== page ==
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          Most cited references 9

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          Protein prenyltransferases.

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            Actin microfilaments play a critical role in endocytosis at the apical but not the basolateral surface of polarized epithelial cells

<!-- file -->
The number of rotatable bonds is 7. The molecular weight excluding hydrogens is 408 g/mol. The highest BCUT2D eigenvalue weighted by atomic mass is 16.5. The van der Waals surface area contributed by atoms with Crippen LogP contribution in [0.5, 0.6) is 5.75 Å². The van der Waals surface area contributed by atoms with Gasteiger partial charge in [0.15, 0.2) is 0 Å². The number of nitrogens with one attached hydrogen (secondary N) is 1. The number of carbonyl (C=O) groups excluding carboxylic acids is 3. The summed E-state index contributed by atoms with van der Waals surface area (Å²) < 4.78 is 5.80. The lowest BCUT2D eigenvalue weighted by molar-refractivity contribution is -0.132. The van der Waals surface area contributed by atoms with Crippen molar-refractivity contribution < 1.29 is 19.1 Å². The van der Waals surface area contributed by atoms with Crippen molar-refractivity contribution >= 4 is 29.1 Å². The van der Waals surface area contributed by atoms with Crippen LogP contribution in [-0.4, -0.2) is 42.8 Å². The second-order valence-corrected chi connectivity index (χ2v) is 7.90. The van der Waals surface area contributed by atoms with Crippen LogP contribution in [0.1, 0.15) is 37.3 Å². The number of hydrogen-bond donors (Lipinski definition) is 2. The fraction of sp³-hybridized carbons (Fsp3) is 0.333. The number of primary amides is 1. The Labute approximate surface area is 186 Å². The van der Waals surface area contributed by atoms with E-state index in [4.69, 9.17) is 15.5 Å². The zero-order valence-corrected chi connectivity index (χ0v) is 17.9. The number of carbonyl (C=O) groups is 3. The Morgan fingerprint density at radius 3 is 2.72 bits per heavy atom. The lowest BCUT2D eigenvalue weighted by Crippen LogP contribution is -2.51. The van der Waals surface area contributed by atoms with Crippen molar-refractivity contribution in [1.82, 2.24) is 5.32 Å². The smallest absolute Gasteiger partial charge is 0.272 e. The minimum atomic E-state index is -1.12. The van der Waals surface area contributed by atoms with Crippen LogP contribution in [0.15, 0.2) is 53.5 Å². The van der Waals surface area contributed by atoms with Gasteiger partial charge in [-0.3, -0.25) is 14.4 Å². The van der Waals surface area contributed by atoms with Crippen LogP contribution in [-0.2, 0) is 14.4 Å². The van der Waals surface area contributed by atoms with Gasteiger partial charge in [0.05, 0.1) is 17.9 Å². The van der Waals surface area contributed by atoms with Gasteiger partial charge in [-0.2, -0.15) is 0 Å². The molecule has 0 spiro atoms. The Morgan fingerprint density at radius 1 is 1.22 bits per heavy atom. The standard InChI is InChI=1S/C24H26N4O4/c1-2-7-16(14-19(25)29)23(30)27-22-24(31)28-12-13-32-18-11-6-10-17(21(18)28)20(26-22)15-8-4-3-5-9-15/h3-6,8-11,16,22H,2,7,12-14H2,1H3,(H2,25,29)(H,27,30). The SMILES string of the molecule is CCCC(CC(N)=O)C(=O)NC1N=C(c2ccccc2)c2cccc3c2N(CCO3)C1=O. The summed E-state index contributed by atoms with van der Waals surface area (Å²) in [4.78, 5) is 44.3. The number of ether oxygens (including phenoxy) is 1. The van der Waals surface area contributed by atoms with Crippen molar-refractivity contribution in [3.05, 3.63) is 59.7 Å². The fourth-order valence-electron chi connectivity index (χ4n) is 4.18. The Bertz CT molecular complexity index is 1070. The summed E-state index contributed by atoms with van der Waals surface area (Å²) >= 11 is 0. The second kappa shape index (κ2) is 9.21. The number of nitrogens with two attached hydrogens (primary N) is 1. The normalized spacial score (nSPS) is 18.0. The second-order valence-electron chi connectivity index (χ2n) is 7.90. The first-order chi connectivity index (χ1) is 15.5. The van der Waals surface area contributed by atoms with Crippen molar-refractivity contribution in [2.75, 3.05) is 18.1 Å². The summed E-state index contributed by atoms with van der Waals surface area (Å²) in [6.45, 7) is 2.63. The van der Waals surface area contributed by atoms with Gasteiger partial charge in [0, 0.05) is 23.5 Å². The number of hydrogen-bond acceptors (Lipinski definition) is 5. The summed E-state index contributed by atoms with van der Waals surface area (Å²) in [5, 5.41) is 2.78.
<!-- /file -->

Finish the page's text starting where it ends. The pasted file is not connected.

Treatment with cytochalasin D, a drug that acts by inducing the depolymerization of the actin cytoskeleton, selectively blocked endocytosis of membrane bound and fluid phase markers from the apical surface of polarized MDCK cells without affecting the uptake from the basolateral surface. Thus, in MDCK cell transformants that express the VSV G protein, cytochalasin blocked the internalization of an anti-G mAb bound to apical G molecules, but did not reduce the uptake of antibody bound to the basolateral surface. The selective effect of cytochalasin D on apical endocytosis was also demonstrated by the failure of the drug to reduce the uptake of 125I-labeled transferrin, which occurs by receptor-mediated endocytosis, via clathrin-coated pits, almost exclusively from the basolateral surface. The actin cytoskeleton appears to play a critical role in adsorptive as well as fluid phase apical endocytic events, since treatment with cytochalasin D prevented the apical uptake of cationized ferritin, that occurs after the marker binds to the cell surface, as well as uptake of Lucifer yellow, a fluorescent soluble dye. Moreover, the drug efficiently blocked infection of the cells with influenza virus, when the viral inoculum was applied to the apical surface. On the other hand, it did not inhibit the basolateral uptake of Lucifer yellow, nor did it prevent infection with VSV from the basolateral surface, or with influenza when this virus was applied to monolayers in which the formation of tight junctions had been prevented by depletion of calcium ions. EM demonstrated that cytochalasin D leads to an increase in the number of coated pits in the apical surface where it suppresses the pinching off of coated vesicles. In addition, in drug-treated cells cationized ferritin molecules that were bound to microvilli were not cleared from the microvillar surface, as is observed in untreated cells. These findings indicate that there is a fundamental difference in the process by which endocytic vesicles are formed at the two surfaces of polarized epithelial cells and that the integrity and/or the polymerization of actin filaments are required at the apical surface. Actin filaments in microvilli may be part of a mechanochemical motor that moves membrane components along the microvillar surface towards intermicrovillar spaces, or provides the force required for converting a membrane invagination or pit into an endocytic vesicle within the cytoplasm.